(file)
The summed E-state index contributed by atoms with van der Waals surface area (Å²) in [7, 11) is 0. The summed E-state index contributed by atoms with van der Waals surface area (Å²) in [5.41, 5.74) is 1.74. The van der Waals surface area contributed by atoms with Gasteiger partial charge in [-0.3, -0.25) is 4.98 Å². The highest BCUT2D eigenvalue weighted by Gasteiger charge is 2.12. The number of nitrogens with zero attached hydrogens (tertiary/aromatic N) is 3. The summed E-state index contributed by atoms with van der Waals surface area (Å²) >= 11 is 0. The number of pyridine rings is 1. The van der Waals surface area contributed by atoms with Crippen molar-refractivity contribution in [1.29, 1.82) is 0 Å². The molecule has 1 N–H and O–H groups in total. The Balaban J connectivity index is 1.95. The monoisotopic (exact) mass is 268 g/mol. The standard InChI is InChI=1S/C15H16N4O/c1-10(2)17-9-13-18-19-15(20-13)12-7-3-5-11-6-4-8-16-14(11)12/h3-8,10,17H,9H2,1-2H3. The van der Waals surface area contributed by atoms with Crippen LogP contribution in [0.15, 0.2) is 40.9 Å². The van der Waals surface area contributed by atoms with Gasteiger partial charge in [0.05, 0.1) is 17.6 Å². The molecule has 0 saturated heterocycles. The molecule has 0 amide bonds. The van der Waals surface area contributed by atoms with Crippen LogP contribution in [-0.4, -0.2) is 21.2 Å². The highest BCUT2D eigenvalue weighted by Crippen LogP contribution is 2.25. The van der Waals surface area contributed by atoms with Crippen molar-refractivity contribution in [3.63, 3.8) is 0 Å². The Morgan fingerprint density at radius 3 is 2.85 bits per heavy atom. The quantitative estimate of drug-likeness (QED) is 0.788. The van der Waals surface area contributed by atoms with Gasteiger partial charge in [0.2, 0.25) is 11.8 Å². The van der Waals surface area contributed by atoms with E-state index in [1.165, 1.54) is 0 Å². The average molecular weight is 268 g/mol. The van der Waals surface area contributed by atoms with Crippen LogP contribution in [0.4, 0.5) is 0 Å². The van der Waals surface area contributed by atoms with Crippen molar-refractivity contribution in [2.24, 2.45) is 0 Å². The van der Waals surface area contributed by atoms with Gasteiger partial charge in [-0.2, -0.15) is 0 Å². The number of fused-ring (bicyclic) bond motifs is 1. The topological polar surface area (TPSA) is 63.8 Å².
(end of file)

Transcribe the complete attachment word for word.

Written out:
The summed E-state index contributed by atoms with van der Waals surface area (Å²) in [7, 11) is 0. The summed E-state index contributed by atoms with van der Waals surface area (Å²) in [5.41, 5.74) is 1.74. The van der Waals surface area contributed by atoms with Gasteiger partial charge in [-0.3, -0.25) is 4.98 Å². The highest BCUT2D eigenvalue weighted by Gasteiger charge is 2.12. The number of nitrogens with zero attached hydrogens (tertiary/aromatic N) is 3. The summed E-state index contributed by atoms with van der Waals surface area (Å²) >= 11 is 0. The number of pyridine rings is 1. The van der Waals surface area contributed by atoms with Crippen molar-refractivity contribution in [1.29, 1.82) is 0 Å². The molecule has 1 N–H and O–H groups in total. The Balaban J connectivity index is 1.95. The monoisotopic (exact) mass is 268 g/mol. The standard InChI is InChI=1S/C15H16N4O/c1-10(2)17-9-13-18-19-15(20-13)12-7-3-5-11-6-4-8-16-14(11)12/h3-8,10,17H,9H2,1-2H3. The van der Waals surface area contributed by atoms with Crippen LogP contribution in [0.15, 0.2) is 40.9 Å². The van der Waals surface area contributed by atoms with Gasteiger partial charge in [0.05, 0.1) is 17.6 Å². The molecule has 0 saturated heterocycles. The molecule has 0 amide bonds. The van der Waals surface area contributed by atoms with Crippen LogP contribution in [-0.4, -0.2) is 21.2 Å². The highest BCUT2D eigenvalue weighted by Crippen LogP contribution is 2.25. The van der Waals surface area contributed by atoms with Crippen molar-refractivity contribution in [3.63, 3.8) is 0 Å². The Morgan fingerprint density at radius 3 is 2.85 bits per heavy atom. The quantitative estimate of drug-likeness (QED) is 0.788. The van der Waals surface area contributed by atoms with Gasteiger partial charge in [0.2, 0.25) is 11.8 Å². The van der Waals surface area contributed by atoms with E-state index in [1.165, 1.54) is 0 Å². The average molecular weight is 268 g/mol. The van der Waals surface area contributed by atoms with Crippen LogP contribution in [0.4, 0.5) is 0 Å². The van der Waals surface area contributed by atoms with Crippen molar-refractivity contribution in [2.24, 2.45) is 0 Å². The van der Waals surface area contributed by atoms with Gasteiger partial charge in [-0.2, -0.15) is 0 Å². The number of fused-ring (bicyclic) bond motifs is 1. The topological polar surface area (TPSA) is 63.8 Å².